Of her marriage to British actor Michael Wilding, Taylor wrote: “We had a lovely, easy life, very simple, very quiet. Two babies were born. We had friends. We didn’t do much.”

That all changed when she met Mike Todd. He was the dynamic producer of Broadway girlie shows, promoting the big-screen Cinerama and an all-star film of “Around the World in 80 Days.” He swept Taylor off her feet and out of her marriage to Wilding.

“He had a joy, a relish about being alive, a vitality that was so contagious,” she wrote.

“He was a fabulous con artist — could con the gold out of your teeth — but was terribly, gregariously generous.”

Todd’s life was snuffed out on a New Mexico mountaintop in the 1958 crash of his private plane. Among those who consoled the widow was singer Eddie Fisher. Their romance caused the biggest Hollywood scandal of the time, to be superseded by a bigger scandal surrounding her fourth marriage.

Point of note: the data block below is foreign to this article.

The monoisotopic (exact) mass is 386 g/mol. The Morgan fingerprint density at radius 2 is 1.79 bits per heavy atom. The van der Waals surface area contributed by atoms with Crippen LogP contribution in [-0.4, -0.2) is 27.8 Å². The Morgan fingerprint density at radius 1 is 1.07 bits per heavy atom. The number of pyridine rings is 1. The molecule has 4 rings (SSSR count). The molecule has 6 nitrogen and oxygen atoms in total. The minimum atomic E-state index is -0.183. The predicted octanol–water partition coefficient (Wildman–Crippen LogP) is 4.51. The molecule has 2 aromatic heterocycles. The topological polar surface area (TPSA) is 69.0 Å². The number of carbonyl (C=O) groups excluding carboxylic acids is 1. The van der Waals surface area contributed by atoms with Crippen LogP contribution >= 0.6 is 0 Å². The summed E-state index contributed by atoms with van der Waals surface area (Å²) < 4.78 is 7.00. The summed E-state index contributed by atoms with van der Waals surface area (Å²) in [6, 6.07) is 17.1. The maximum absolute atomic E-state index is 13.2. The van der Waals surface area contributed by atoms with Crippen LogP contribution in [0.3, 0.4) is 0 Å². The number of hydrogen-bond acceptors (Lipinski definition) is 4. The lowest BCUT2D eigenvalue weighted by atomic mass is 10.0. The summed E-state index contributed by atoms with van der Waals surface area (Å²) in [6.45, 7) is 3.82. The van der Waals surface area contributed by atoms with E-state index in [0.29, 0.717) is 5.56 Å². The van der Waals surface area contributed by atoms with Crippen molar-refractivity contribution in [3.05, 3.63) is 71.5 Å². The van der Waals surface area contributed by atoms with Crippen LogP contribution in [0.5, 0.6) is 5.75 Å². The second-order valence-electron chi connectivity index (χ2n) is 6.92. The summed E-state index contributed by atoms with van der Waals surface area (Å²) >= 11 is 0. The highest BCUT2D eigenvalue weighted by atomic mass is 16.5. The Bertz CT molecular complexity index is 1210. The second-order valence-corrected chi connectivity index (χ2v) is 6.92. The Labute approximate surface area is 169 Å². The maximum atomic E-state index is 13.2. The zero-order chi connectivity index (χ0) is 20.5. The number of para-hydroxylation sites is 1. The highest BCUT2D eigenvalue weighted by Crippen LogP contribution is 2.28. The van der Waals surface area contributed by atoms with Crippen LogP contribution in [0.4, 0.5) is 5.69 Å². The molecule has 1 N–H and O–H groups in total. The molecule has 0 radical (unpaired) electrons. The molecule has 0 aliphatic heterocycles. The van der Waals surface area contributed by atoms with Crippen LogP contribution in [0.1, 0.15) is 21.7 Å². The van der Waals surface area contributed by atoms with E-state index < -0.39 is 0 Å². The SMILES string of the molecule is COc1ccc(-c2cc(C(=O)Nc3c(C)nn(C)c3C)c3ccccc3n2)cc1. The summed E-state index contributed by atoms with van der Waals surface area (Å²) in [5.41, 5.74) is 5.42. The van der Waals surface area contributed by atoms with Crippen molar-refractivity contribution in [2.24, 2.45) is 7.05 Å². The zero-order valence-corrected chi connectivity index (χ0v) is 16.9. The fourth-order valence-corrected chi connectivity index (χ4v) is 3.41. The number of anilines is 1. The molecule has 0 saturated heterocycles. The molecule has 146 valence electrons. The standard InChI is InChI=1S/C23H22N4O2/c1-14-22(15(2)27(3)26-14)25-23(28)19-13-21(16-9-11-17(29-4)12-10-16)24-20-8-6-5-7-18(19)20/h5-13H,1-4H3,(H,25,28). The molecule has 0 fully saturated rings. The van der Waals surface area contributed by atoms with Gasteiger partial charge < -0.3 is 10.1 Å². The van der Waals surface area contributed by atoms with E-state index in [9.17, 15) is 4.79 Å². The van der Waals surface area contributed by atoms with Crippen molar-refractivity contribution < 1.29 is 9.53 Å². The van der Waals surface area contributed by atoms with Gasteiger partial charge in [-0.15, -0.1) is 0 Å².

Taylor was branded a “home wrecker” for allegedly breaking up Fisher’s marriage to Debbie Reynolds, mother of his two children. Two years after her 1959 marriage to Fisher, Taylor met Richard Burton on the set of “Cleopatra.”

“Has anybody ever told you that you’re a very pretty girl?” said the hard-living actor. Her reaction: “Here’s the great lover, the great wit, the great intellectual of Wales, and he comes out with a line like that!”

They were soon madly in love, and the world’s press trumpeted every development of the affair. After divorces from their spouses, Taylor and Burton were married on March 15, 1964. They divorced in 1974, remarried in 1975 and divorced finally the following year.

From show business, Taylor moved to politics. In 1976 she married Virginian John W Warner and helped his successful campaign for the U.S. Senate in 1978. They were divorced in 1982.

“Being a senator’s wife is not easy,” she told a reporter. “It’s very lonely. I wouldn’t wish it on anyone.”